Where can European cities find accommodation for the increasing number of asylum seekers and refugees? The German city of Hamburg has found an answer with 'tiny houses'.
In the harbor city of Hamburg in Germany's north around 100 migrants – sometimes more – arrive every day. Most are refugees from Ukraine, and many them are without a roof over their heads, according to the state's minister for economic affairs, Melanie Leonhard.
With 50,000 public housing places expected to be needed by the end of the year, the city has had to think hard, and fast, about where to find them. Shelving the unpopular solutions of tent cities and school gymnasiums, it has opted instead for so-called 'tiny houses': small modular units that can be located almost anywhere where there is available land.
"We urgently need every place to accommodate people seeking protection in Hamburg," said Roberto Klann, the managing director of the social enterprise Fördern & Wohnen (Support and Living), which is in charge of the project to build the first of these modular houses at the 'Neue Huckepack' ('New Piggyback') train station in the central suburb of Rothenburgsort.
'Good quality of life'
The modular homes are not quite the same as the fashionable 'tiny houses' seen in lifestyle magazines. Each of the units is a bare white container consisting of two bedrooms, separated by a small kitchen and a bathroom in the middle. They are stacked to make two-storey buildings with six rooms each.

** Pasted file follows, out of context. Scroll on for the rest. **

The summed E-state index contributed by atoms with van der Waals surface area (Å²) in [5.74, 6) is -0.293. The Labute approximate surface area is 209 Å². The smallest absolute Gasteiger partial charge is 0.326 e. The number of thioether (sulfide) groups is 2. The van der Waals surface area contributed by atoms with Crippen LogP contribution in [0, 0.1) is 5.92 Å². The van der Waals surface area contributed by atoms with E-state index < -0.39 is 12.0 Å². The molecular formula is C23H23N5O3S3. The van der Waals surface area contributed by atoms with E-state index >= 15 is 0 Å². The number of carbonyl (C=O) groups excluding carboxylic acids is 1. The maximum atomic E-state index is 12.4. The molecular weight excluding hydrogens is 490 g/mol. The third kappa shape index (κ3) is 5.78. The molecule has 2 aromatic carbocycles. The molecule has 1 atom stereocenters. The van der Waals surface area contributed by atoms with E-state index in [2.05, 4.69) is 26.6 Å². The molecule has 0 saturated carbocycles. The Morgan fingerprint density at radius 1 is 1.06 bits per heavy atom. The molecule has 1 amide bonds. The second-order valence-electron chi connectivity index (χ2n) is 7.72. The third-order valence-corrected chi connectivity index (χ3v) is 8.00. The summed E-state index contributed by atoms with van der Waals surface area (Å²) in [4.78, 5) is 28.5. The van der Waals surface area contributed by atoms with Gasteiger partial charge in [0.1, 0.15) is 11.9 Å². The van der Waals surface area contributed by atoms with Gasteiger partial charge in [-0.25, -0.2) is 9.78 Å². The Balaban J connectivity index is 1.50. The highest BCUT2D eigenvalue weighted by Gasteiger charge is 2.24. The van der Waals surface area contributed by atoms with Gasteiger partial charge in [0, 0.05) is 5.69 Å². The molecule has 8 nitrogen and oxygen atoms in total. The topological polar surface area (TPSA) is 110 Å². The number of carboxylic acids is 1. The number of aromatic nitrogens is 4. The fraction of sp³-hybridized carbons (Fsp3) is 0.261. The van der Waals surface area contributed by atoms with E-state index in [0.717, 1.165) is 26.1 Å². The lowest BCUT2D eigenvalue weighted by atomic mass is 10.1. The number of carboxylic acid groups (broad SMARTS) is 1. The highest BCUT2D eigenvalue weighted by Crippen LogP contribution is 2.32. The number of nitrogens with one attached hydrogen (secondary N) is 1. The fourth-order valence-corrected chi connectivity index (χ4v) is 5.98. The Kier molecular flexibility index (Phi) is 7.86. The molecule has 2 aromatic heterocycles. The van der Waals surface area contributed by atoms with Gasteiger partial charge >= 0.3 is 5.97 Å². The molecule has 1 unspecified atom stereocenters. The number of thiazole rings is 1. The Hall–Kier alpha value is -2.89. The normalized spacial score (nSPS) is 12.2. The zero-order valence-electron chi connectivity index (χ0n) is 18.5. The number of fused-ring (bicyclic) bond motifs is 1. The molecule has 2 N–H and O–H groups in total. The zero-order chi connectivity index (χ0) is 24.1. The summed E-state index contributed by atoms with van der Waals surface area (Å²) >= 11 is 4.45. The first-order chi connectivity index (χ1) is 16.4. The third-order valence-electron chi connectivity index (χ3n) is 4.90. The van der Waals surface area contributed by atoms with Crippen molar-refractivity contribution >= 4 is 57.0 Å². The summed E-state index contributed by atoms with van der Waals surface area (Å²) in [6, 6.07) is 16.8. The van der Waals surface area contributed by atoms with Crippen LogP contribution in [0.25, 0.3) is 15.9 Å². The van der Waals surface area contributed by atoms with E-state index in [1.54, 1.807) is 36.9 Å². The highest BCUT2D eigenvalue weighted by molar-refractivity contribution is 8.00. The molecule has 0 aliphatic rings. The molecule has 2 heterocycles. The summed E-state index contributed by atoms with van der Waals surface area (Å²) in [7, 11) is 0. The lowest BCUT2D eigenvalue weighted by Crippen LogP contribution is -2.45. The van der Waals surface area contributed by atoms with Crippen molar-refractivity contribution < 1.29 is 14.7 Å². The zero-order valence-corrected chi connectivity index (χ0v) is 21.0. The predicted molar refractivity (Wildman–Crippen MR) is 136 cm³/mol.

At the Piggyback station site, there will be two lots of seven homes, a large community center, a playground and a football pitch, said Leonhard on a visit there last Friday (December 9). When the first residents move in around the start of January, there will be little evidence of the flowering meadow that has been planted at the site: the residents will have to wait for the summer.
Leonhard says the modular homes, which were also used to house refugees in 2015/2016, offer "good quality of life." The problem in 2022, however, is a serious shortage of available space to build this kind of accommodation, and a lack of staff. The Piggyback site has been leased from the Hamburg HafenCity quarter for three and half years. It is not clear what will happen to the homes after that.
Demand expected to grow
For now, 50 of the tiny homes have been ordered from a company in the Netherlands. If they turn out to be a success, Leonhard says there are plans to roll them out in other parts of the city. The tiny houses could also be used in addition to existing facilities, such as homeless or youth centers, she said: "Wherever the infrastructure is already there that you can dock onto."
One of the main aims of the initiative is to free up school sports halls, currently being used for short-term refugee accommodation, so that they can be put to proper use, as school and general sports facilities. "Hopefully this can now be done step by step," said Leonhard.
But the success of the plan is dependent on whether the number of migrants and refugees continues to grow. The German government is not making any public predictions, but a recent report from the OECD said that by the end of 2022, the number of migrants will exceed that in 2015. The Austrian migration researcher and founder of the European Stability Initiative, Gerald Knaus, has also warned of a "winter of refugees."
Also read: Ukrainian refugees push German cities to their limits
"If you turn on the television and see how the situation in Ukraine is getting worse in terms of energy supply and the like, then you have to assume that the numbers will at least remain as they are now, and possibly even increase," said Leonhard, adding that the number of migrants from Afghanistan and Syria is also on the rise.
Hamburg certainly anticipates a need for more accommodation in the months ahead. From Ukraine alone, the city hosts almost 20,000 people who are dependent on public accommodation. In a press release last week the city appealed to anyone wishing to offer land or property to send an email to email@example.com.